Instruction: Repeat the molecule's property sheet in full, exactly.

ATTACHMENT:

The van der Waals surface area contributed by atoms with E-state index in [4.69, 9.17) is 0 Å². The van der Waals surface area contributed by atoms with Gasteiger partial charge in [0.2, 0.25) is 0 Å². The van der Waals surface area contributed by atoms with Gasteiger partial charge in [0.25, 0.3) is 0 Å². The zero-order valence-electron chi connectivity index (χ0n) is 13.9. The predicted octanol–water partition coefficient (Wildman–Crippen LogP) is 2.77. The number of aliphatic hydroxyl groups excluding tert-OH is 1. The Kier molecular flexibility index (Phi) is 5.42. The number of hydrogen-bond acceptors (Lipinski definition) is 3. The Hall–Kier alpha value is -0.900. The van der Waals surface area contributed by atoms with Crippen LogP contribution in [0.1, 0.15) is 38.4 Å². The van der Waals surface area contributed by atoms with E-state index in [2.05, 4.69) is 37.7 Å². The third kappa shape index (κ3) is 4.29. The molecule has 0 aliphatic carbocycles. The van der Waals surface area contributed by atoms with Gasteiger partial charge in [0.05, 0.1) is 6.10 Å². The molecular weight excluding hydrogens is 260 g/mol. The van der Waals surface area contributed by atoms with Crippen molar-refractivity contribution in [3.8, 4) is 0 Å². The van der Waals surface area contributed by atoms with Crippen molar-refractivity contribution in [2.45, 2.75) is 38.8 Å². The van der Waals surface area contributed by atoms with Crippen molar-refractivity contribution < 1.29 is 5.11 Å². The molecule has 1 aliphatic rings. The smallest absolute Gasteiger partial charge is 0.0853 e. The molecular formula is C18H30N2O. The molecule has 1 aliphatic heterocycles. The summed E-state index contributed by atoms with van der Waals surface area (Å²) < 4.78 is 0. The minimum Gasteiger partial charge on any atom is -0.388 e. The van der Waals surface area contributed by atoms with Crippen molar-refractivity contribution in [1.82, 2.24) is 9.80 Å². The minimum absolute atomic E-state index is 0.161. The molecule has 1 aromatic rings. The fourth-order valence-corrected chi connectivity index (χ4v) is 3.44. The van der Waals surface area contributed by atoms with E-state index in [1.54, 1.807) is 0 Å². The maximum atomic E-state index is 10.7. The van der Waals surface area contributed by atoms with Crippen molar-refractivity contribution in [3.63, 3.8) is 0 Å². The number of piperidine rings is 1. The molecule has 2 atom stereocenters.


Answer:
The van der Waals surface area contributed by atoms with E-state index in [4.69, 9.17) is 0 Å². The van der Waals surface area contributed by atoms with Gasteiger partial charge in [0.2, 0.25) is 0 Å². The van der Waals surface area contributed by atoms with Gasteiger partial charge in [0.25, 0.3) is 0 Å². The zero-order valence-electron chi connectivity index (χ0n) is 13.9. The predicted octanol–water partition coefficient (Wildman–Crippen LogP) is 2.77. The number of aliphatic hydroxyl groups excluding tert-OH is 1. The Kier molecular flexibility index (Phi) is 5.42. The number of hydrogen-bond acceptors (Lipinski definition) is 3. The Hall–Kier alpha value is -0.900. The van der Waals surface area contributed by atoms with Crippen LogP contribution in [0.1, 0.15) is 38.4 Å². The van der Waals surface area contributed by atoms with E-state index in [2.05, 4.69) is 37.7 Å². The third kappa shape index (κ3) is 4.29. The molecule has 0 aliphatic carbocycles. The van der Waals surface area contributed by atoms with Gasteiger partial charge in [0.05, 0.1) is 6.10 Å². The molecular weight excluding hydrogens is 260 g/mol. The van der Waals surface area contributed by atoms with Crippen molar-refractivity contribution in [3.8, 4) is 0 Å². The van der Waals surface area contributed by atoms with Crippen molar-refractivity contribution in [2.45, 2.75) is 38.8 Å². The van der Waals surface area contributed by atoms with Crippen molar-refractivity contribution < 1.29 is 5.11 Å². The molecule has 1 aliphatic rings. The smallest absolute Gasteiger partial charge is 0.0853 e. The molecular formula is C18H30N2O. The molecule has 1 aliphatic heterocycles. The summed E-state index contributed by atoms with van der Waals surface area (Å²) < 4.78 is 0. The minimum Gasteiger partial charge on any atom is -0.388 e. The van der Waals surface area contributed by atoms with Crippen molar-refractivity contribution in [1.82, 2.24) is 9.80 Å². The minimum absolute atomic E-state index is 0.161. The molecule has 1 aromatic rings. The fourth-order valence-corrected chi connectivity index (χ4v) is 3.44. The van der Waals surface area contributed by atoms with E-state index in [1.54, 1.807) is 0 Å². The maximum atomic E-state index is 10.7. The van der Waals surface area contributed by atoms with Crippen molar-refractivity contribution in [3.63, 3.8) is 0 Å². The number of piperidine rings is 1. The molecule has 2 atom stereocenters.